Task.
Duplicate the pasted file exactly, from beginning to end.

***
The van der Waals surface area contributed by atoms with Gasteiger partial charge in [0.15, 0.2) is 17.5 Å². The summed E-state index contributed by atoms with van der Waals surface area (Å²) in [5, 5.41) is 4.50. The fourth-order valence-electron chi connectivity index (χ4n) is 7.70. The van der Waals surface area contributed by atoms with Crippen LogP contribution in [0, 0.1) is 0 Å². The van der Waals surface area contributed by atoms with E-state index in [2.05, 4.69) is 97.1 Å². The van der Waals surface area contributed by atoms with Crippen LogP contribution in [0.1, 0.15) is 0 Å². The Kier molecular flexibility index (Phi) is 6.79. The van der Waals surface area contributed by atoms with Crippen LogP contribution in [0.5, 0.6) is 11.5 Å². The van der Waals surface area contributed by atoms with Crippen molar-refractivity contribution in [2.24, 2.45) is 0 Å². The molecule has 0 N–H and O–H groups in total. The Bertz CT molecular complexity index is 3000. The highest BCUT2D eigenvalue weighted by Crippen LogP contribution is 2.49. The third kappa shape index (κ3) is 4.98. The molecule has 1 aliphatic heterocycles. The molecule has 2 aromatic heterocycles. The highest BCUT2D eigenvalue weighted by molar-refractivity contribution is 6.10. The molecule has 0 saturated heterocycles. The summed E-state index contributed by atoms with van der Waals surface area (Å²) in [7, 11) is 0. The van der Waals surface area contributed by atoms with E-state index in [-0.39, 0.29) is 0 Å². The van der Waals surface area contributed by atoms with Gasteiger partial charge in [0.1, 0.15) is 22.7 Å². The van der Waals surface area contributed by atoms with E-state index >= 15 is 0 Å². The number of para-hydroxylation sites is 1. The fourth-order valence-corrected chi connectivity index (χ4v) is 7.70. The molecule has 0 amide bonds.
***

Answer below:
The van der Waals surface area contributed by atoms with Gasteiger partial charge in [0.15, 0.2) is 17.5 Å². The summed E-state index contributed by atoms with van der Waals surface area (Å²) in [5, 5.41) is 4.50. The fourth-order valence-electron chi connectivity index (χ4n) is 7.70. The van der Waals surface area contributed by atoms with Crippen LogP contribution in [0, 0.1) is 0 Å². The van der Waals surface area contributed by atoms with E-state index in [2.05, 4.69) is 97.1 Å². The van der Waals surface area contributed by atoms with Crippen LogP contribution in [0.1, 0.15) is 0 Å². The Kier molecular flexibility index (Phi) is 6.79. The van der Waals surface area contributed by atoms with Crippen LogP contribution in [0.5, 0.6) is 11.5 Å². The van der Waals surface area contributed by atoms with Crippen molar-refractivity contribution in [2.24, 2.45) is 0 Å². The molecule has 0 N–H and O–H groups in total. The Bertz CT molecular complexity index is 3000. The highest BCUT2D eigenvalue weighted by Crippen LogP contribution is 2.49. The third kappa shape index (κ3) is 4.98. The molecule has 1 aliphatic heterocycles. The molecule has 2 aromatic heterocycles. The highest BCUT2D eigenvalue weighted by molar-refractivity contribution is 6.10. The molecule has 0 saturated heterocycles. The summed E-state index contributed by atoms with van der Waals surface area (Å²) in [7, 11) is 0. The van der Waals surface area contributed by atoms with E-state index in [-0.39, 0.29) is 0 Å². The van der Waals surface area contributed by atoms with Gasteiger partial charge in [0.1, 0.15) is 22.7 Å². The van der Waals surface area contributed by atoms with E-state index >= 15 is 0 Å². The number of para-hydroxylation sites is 1. The fourth-order valence-corrected chi connectivity index (χ4v) is 7.70. The molecule has 0 amide bonds.